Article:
blàr anam [11]

“He [Freud] would remain a firm dualist for clinical, theoretical, and aesthetic reasons. The cases of his patients amply confirmed his contention that psychological activity is essentially pervaded by conflict. What is more, the very concept of repression, that cornerstone of psychoanalytic theory, presupposes a fundamental division in mental operations: Freud separated the repressing energies from the repressed material. Finally, his dualism had an elusive aesthetic dimension. It is not that Freud was helplessly obsessed with the image of two infuriated swordsmen slashing at one another to the death; his analysis of the oedipal triangle, for one, shows him able to discard polarities when the evidence demands it. But the phenomenon of dramatic opposites seems to have given Freud a sense of satisfaction and closure: his writings abound in confrontations of active and passive, masculine and feminine, love and hunger, and now, after the war, life and death.”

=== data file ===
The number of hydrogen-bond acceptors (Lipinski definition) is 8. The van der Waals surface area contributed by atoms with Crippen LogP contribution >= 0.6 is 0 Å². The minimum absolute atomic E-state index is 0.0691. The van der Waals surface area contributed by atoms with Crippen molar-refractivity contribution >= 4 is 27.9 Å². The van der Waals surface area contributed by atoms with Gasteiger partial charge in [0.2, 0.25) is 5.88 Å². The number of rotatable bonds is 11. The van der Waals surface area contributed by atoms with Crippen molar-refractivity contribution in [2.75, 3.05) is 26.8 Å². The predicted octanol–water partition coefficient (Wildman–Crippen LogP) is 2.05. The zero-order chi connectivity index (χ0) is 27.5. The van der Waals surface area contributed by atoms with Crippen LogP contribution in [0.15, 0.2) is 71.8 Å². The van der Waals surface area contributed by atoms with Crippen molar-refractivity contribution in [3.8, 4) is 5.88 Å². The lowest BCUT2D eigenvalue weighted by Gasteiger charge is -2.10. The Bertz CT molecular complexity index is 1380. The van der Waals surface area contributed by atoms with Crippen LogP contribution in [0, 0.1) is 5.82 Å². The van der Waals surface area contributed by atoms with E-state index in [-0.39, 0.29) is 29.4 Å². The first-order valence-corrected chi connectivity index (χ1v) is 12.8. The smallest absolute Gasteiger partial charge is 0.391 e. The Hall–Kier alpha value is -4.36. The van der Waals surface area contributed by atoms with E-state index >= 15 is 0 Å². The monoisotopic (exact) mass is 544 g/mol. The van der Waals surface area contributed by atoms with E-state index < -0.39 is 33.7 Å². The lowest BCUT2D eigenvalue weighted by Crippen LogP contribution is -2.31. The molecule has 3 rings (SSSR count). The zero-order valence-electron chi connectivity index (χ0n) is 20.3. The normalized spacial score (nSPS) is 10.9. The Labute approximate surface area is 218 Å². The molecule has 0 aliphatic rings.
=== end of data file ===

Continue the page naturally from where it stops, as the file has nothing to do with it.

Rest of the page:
–Peter Gay, Freud: A Life for our Time

“The walls of Chauvet Cave thus seem to reveal an Aurignacian art that is profoundly marked by the theme of duality.”
–Jean Clottes, Chauvet Cave: The Art of Earliest Times

Comments are closed.